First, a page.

Billy “Bigfoot” Leahy of South Paris put his name into the record books as the first amateur champion in the history of the regional sanctioning body.

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It required an exhausting three rounds, during which both Leahy and Ryan Glover of Rumford stood toe-to-toe and tattooed one another with authority.

Leahy (3-1) landed the more resounding punches, especially through the first two rounds, and pocketed a unanimous decision. Two judges had him pitching a 30-27 shutout. The other scored it 29-28.

“My coaches wanted me to stick and move, and I did, as long as I could until I started getting hit. Then that went out the window,” Leahy, who lives in Bangor and trains out of Young’s MMA, said.

Leahy is about six inches taller than Glover (1-1), and that measure helped tell the tale of the fight.

Glover was successful at neutralizing Leahy by getting his back to the cage but never fulfilled his camp’s strategy of taking the fight to the canvas.

“It could have gone either way. I thought I had a little bit on him. I had him up against the cage,” Glover said. “What are you going to do? I’ll see him again, that’s for sure. That ain’t the last you’ll see of me, I promise you that.”

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Two of Leahy’s three previous fights went the distance, “but I wasn’t hit that much,” he said. “Getting hit for nine minutes is the hard part.”

Another of the amateur straps stayed in the area. Dustin Veinott of Auburn avenged an earlier loss with a split decision verdict over Norman “Sleepy” Fox for the flyweight title.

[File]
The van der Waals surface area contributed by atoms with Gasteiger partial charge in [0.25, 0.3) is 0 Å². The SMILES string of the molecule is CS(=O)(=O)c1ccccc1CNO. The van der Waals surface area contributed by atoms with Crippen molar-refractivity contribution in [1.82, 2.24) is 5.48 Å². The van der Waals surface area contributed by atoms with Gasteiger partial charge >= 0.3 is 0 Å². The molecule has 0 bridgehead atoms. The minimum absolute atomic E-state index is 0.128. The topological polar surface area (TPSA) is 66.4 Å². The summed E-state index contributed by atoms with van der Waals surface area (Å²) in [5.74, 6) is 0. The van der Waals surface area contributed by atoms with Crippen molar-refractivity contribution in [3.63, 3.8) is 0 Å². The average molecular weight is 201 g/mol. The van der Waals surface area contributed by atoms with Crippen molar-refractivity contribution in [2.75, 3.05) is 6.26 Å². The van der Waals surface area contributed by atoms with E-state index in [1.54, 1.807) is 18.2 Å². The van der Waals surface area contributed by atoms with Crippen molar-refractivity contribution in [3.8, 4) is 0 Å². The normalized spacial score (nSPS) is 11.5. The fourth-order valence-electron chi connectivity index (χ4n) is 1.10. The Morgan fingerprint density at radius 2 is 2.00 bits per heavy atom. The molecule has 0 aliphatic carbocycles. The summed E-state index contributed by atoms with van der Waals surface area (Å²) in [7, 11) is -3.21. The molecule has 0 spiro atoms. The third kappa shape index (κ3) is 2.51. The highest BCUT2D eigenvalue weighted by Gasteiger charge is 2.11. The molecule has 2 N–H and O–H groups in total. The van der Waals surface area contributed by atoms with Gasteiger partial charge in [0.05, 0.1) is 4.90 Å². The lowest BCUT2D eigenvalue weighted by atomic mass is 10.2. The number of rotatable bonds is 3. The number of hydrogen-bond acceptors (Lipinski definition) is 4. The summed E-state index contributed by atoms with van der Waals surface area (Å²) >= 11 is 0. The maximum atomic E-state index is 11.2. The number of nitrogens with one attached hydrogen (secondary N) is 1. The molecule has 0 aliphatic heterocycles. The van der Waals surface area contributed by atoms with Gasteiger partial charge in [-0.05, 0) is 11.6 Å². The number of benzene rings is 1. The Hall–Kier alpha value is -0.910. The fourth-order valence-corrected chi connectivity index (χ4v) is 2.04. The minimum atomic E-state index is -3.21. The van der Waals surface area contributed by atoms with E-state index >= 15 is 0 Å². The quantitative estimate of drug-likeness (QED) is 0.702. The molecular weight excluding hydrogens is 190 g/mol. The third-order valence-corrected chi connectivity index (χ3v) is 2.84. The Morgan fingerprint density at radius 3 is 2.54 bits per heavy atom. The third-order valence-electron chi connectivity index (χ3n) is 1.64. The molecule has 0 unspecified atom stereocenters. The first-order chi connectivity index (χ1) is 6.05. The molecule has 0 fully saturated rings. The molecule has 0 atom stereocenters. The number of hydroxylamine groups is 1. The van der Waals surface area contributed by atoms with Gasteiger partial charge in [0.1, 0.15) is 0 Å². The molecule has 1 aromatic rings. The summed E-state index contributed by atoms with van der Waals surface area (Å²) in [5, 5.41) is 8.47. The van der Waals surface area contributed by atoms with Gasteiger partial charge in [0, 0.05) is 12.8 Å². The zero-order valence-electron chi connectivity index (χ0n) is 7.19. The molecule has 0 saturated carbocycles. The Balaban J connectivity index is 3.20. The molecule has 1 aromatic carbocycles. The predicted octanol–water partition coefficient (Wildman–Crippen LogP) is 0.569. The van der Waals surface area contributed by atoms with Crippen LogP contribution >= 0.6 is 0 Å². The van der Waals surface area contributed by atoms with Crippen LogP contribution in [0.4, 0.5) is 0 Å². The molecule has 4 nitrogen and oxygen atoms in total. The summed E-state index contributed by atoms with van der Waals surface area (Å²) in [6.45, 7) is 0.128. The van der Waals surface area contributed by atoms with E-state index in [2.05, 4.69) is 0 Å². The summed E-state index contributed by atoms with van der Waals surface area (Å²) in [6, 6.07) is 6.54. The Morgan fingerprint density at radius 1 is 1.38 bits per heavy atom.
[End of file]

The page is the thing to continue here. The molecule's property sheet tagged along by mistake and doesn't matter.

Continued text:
Veinott, who considered quitting while he was ahead before the title shot came up, won his fourth consecutive fight after three losses to start his career.

Dave Smith of Rumford and Gravin Guillen of Somerville, Mass., brought a combined 570 pounds of beef into the cage for their super heavyweight bout.

Smith, a former Mountain Valley High School champion wrestler, showed that the big guys are capable of far more than standing and banging. He locked in an armbar and improved to 2-0 via submission at 1:30 of the first round, ending Guillen’s two-fight winning streak.

Other area fighters failed to see the finish.

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Dr. Steve Bang’s plan to avenge a recent cage defeat on behalf of his son and namesake never got off the ground. Bang, 45, a bariatric surgeon from Auburn, lost in 31 seconds to Pat Kelly, a teacher and coach five years his senior from Rockport.

Alex Bronish of Rumford lost to Alex Payson via strikes at 1:54 of the second round in the amateur debut for both. Cory Trial knocked out Corey Hinkley of Auburn with one punch, in an NEF record seven seconds.

In the pro ranks, Cody Anderson of Nashua, N.H., took out Rumford’s Mike Hansen with strikes in under three minutes. Jeremy DiChiara of Halifax, Nova Scotia, was equally efficient taking out Derek Shorey of Dover-Foxcroft in the opening round.